GDP estimate: Economic recovery more whimper than roar

Raymond Keating
Raymond Keating

The U.S. Bureau of Economic Analysis released its first estimate of third quarter gross domestic product, the broad measure of goods and services produced in the country.

You know you’re stuck in a bad economy when third quarter real growth of 2.9 percent is the fastest experienced over the past two years. A headline in the Wall Street Journal went so far as to declare: “U.S. Economy Roars Back…”

Roars? Really? Perhaps some perspective is in order.

Make no mistake, 2.9 percent growth means the U.S. economy is still badly underperforming. Real GDP growth has averaged 2.1 percent during this recovery, far short of the 1956 to 2016 average of 3.1 percent and less than half the
4.3 percent real rate prevailing during other periods of recovery and expansion.

During a typical recovery and expansion period,  the U.S. economy should be growing at better than 4 percent. But we saw growth of only 2.9 percent in the third quarter. And over the past two years, growth has averaged a woeful 1.9 percent. That’s simply pathetic.

As for the third quarter data, there were two big points worth highlighting.

First, troubles on the private investment front continued. Real gross private domestic investment grew by a mediocre 3.1 percent, which was the first quarter of growth since the third quarter of last year. Unfortunately, though, much of this growth in investment was about inventories. Real fixed investment actually declined 0.6 percent, with nonresidential (or business) investment inching up by 1.2 percent and residential investment falling 6.2 percent. That was the second consecutive quarter of big declines in residential investment, showing that housing continues its long struggles.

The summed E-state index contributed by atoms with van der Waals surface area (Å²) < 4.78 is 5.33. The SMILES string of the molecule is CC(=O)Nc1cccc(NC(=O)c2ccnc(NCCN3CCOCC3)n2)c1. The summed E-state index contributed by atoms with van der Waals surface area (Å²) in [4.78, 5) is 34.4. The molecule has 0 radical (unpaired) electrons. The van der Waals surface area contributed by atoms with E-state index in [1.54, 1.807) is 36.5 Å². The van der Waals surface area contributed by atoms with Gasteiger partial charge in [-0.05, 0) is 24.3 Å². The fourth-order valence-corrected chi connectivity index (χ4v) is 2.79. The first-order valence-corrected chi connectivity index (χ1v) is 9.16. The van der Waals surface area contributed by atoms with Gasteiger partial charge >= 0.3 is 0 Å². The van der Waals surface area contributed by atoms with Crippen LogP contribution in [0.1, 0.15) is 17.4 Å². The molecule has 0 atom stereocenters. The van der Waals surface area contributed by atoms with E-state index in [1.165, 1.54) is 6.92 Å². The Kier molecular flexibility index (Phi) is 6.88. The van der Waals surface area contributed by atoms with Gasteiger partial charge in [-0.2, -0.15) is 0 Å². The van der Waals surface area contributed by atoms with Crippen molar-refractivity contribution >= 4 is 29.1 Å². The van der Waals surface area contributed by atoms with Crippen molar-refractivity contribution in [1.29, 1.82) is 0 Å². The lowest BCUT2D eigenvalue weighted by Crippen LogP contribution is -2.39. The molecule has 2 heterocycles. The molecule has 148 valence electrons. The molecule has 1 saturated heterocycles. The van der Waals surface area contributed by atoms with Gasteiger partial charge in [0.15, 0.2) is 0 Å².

Second, the big plus in the data came on the exports front. After 18 months of poor export performance — with exports declining in four of the previous six quarters — real exports in the third quarter jumped 10 percent. That was the strongest growth since the fourth quarter of 2013.

Given the formidable shortfall of where the U.S. economy should be in terms of exports as well as lost small business exporters, let’s hope this is the start of a long-run turnaround in exports.

Since 2007, the U.S. economy has suffered through its longest underperforming economy since, arguably, the Great Depression. Real growth from the start of the last recession has averaged a mere 1.3 percent.

Unfortunately, slow growth, or worse, will persist until we see a dramatic change in federal public policies, including tax relief and reform, regulatory relief and reform, leadership on advancing free trade and reining in federal spending and debt.